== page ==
In a move to boost the deployment of high-speed Net access, the Federal Communications Commission is considering a deregulation plan to allow large phone companies to more easily enter the growing market.
Under the plan, Baby Bells (known as regional Bell operating companies, or RBOCs) would be able set up high-speed data service subsidiaries that would act as separate business entities. The subsidiaries would be able to compete in the broadband market with little regulation, according to FCC officials.
As mandated by the Telecommunications Act of 1996, the Bells would have to open their local phone loops to data service and long distance competitors.
But under the proposal, the subsidiaries would not have to do the same: They would not have to share access to their technology. By the same token, they also would have to pay the same rates as other independent competitors for access to the local loop, meaning they would not get a break from their parent companies on these costs.
The FCC says the plan would help level the playing field among the large phone and long distance companies and the new generation of providers in the expanding broadband market that includes technologies such as DSL (digital subscriber line) or cable Net access.
The overriding benefit of the proposal, according to agency officials, is that it would give Baby Bells an incentive to offer high-speed Net access and upgrade their local switch centers: With less regulation the subsidiaries would be able to sell retail services at any price they chose, and would not have to share their new packet-switching technologies and investments with competitors at wholesale costs.
Consumers also could benefit from the plan through lower prices, FCC officials added. Since all high-speed access companies--including the Baby Bell subsidiaries--would have the same access at the same price as the local switch centers, they would compete with each other equally. And the competition with each other would naturally drive down prices, officials said.
"The RBOCs have said, 'Why would we invest in this new equipment if we have to turn around and give it to our competitors at cost?'" an FCC official said today.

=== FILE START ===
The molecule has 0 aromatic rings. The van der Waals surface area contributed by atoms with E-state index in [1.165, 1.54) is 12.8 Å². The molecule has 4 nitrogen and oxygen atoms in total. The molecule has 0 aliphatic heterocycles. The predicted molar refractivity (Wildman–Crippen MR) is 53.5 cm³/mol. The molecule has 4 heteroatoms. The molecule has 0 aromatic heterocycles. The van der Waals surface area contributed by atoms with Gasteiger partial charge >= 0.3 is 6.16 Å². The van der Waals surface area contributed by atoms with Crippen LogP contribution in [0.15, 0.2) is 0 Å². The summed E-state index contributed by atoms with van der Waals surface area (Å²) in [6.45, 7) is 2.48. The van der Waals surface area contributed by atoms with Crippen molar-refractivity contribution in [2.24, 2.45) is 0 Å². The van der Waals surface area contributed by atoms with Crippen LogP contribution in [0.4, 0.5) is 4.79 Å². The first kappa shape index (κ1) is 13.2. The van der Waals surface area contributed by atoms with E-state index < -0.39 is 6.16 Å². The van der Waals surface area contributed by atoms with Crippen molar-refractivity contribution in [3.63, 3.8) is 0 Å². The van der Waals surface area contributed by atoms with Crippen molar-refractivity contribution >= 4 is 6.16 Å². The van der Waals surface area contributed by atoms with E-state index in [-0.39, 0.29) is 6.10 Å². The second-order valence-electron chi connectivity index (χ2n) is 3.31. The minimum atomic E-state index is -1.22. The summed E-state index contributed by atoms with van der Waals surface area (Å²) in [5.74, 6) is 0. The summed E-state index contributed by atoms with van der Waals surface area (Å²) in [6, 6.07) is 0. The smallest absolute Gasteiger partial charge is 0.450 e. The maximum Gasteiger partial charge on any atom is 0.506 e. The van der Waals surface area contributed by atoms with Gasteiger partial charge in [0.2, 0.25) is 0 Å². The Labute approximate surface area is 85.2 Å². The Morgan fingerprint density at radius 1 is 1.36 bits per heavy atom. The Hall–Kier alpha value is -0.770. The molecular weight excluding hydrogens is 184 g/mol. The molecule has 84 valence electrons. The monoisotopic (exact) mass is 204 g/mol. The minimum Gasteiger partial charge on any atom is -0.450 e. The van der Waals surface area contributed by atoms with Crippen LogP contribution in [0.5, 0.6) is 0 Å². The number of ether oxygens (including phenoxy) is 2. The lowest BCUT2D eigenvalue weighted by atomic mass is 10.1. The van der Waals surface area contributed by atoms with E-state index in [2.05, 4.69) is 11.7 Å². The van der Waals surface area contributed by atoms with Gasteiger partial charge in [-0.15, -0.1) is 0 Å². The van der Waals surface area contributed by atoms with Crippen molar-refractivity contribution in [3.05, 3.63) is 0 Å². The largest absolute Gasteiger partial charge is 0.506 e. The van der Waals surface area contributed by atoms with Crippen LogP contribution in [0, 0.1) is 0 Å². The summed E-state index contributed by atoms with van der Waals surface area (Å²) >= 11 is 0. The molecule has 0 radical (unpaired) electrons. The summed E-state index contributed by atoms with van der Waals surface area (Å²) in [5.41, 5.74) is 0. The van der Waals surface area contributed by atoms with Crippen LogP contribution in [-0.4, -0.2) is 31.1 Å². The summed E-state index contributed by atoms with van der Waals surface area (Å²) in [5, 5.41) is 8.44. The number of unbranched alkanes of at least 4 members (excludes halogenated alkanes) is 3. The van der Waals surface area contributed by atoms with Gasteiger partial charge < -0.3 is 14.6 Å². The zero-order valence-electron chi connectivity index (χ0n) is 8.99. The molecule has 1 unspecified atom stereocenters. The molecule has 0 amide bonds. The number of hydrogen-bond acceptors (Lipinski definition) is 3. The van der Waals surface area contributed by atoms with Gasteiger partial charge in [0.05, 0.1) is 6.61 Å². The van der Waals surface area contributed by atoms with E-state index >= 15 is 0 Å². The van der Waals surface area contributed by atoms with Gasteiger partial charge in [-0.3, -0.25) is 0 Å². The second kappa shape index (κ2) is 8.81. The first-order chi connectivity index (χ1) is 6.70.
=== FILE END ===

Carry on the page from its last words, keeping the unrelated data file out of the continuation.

"The key to making this work is that they can't use their existing network in a way to disadvantage their competitors," he added. "When [the subsidiaries] need access to the loops, they will have to stand in the same line as the competitor. Whatever the loop affiliate gives to the subsidiary, they have to give to everyone else."
The FCC also would play a role in regulating Baby Bells to ensure they charged their data subsidiaries the same as every company that wanted access to the local loop.
PC chipmakers and cable Net access providers have argued separately from this issue that telephone carriers have stifled the growth of high-speed bandwidth technologies by not upgrading their local switch centers to handle increased data traffic--thus making those industries' advances less useful.
However, telcos have argued that the costs are too high for them to make those upgrades alone.
The proposed FCC rules are expected to be submitted to the commission by staff today, as first reported by the New York Times. In August, the FCC is expected to vote on whether to proceed with the rules. They would then be open for public debate for six months.
FCC chairman William Kennard supports the plan, which is likely to draw waves of protest from the nation's big long distance carriers and from new local phone companies, according to the newspaper.
"If they want regulatory relief they have to do it through an affiliate," another FCC official told CNET NEWS.COM. "I think it makes a lot of sense. This is the best way to ensure competition. We want the incumbent local phone companies to enter this market because they have a lot of assets and experience, but we don't want them there in a way that would discriminate against new entrants."